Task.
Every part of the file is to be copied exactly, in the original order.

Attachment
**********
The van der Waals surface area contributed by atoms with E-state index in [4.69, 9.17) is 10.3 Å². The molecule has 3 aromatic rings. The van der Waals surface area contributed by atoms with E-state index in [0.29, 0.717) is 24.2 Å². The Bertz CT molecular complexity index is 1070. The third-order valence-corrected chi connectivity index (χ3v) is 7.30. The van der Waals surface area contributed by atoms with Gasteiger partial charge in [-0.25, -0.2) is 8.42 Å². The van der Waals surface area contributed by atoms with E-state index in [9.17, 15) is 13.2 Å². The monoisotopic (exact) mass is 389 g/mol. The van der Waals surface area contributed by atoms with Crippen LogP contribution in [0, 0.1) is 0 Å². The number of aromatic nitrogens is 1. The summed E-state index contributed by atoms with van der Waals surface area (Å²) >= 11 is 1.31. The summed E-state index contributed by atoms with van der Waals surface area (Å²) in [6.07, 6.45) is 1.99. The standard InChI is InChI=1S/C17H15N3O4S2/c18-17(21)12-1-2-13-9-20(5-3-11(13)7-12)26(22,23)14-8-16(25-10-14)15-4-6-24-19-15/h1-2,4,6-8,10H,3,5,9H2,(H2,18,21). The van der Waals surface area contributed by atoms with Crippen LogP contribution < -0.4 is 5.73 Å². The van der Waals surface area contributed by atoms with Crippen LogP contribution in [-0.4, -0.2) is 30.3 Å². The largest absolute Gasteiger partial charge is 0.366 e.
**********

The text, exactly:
The van der Waals surface area contributed by atoms with E-state index in [4.69, 9.17) is 10.3 Å². The molecule has 3 aromatic rings. The van der Waals surface area contributed by atoms with E-state index in [0.29, 0.717) is 24.2 Å². The Bertz CT molecular complexity index is 1070. The third-order valence-corrected chi connectivity index (χ3v) is 7.30. The van der Waals surface area contributed by atoms with Gasteiger partial charge in [-0.25, -0.2) is 8.42 Å². The van der Waals surface area contributed by atoms with E-state index in [9.17, 15) is 13.2 Å². The monoisotopic (exact) mass is 389 g/mol. The van der Waals surface area contributed by atoms with Crippen LogP contribution in [0, 0.1) is 0 Å². The number of aromatic nitrogens is 1. The summed E-state index contributed by atoms with van der Waals surface area (Å²) >= 11 is 1.31. The summed E-state index contributed by atoms with van der Waals surface area (Å²) in [6.07, 6.45) is 1.99. The standard InChI is InChI=1S/C17H15N3O4S2/c18-17(21)12-1-2-13-9-20(5-3-11(13)7-12)26(22,23)14-8-16(25-10-14)15-4-6-24-19-15/h1-2,4,6-8,10H,3,5,9H2,(H2,18,21). The van der Waals surface area contributed by atoms with Crippen LogP contribution < -0.4 is 5.73 Å². The van der Waals surface area contributed by atoms with Crippen LogP contribution in [-0.4, -0.2) is 30.3 Å². The largest absolute Gasteiger partial charge is 0.366 e.